- The term Atlas is used chiefly for a book of map a size of paper, and the first vertebra of the neck. The name Atlas is attributed to a mythological character, one of the Titans who tried to overthrow Zeus but failed. The punishment meted out to him for his part in the conspiracy was to hold up the pillars of heaven for the rest of his days. Because he was an immortal god, his days went on forever.Hercules graciously offered to support the heavens for a while if Atlas would obtain for him the golden apples guarded by the Hesperides. Atlas agreed and felt renewed without the heavens on his shoulders. He then stole the apples from the garden where they grew, returned to Hercules, and offered to take them back home for him. Hercules thought he detected a trick, and so he told Atlas to hold up the heavens while he found a pad for his shoulders. When Atlas took over, Hercules departed with the apples, never to return, leaving a raging Titan with his burden. The story of Atlas and his mythic burden has many versions. One is that Atlas, after holding up the world for centuries, became faint from weakness. One day Perseus, carrying the head of Medusa, flew by. Atlas, knowing that anyone who looked at Medusa would be turned to stone, begged Perseus to let him look at her. Perseus agreed, Atlas looked, was petrified, and became the Atlas Mountains, which extend for 1,500 miles along the coast of North Africa.In the sixteenth century, the Flemish cartographer Gerhardus Mercator put a figure of Atlas supporting the world on his shpulders on the title page of his first collection of maps. The idea appealed to other publishers of geography books, who then adopted a similar picture for the title page of their books.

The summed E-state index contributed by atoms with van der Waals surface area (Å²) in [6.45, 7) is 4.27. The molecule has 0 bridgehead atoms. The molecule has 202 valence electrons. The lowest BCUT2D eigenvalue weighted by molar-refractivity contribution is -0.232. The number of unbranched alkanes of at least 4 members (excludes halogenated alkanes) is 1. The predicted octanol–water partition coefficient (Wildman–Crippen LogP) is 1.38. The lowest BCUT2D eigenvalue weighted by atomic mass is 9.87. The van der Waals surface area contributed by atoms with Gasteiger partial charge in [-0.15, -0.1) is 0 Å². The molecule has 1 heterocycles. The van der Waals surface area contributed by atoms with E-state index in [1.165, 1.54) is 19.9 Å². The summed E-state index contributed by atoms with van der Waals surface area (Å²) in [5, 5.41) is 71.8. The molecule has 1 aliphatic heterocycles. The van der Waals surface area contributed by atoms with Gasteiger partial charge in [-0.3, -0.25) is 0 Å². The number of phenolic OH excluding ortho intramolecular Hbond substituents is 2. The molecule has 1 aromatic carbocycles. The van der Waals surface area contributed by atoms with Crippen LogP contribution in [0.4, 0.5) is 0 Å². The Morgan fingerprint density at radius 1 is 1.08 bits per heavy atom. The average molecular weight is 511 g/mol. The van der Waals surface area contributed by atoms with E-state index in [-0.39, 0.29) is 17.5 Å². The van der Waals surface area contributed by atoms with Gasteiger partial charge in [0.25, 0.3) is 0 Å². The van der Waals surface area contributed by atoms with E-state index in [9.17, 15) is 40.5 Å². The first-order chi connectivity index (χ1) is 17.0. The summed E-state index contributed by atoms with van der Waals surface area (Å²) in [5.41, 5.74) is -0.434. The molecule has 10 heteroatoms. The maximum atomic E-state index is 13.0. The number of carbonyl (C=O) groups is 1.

Dictionary of eponyms. Morton S. Freeman. 2013.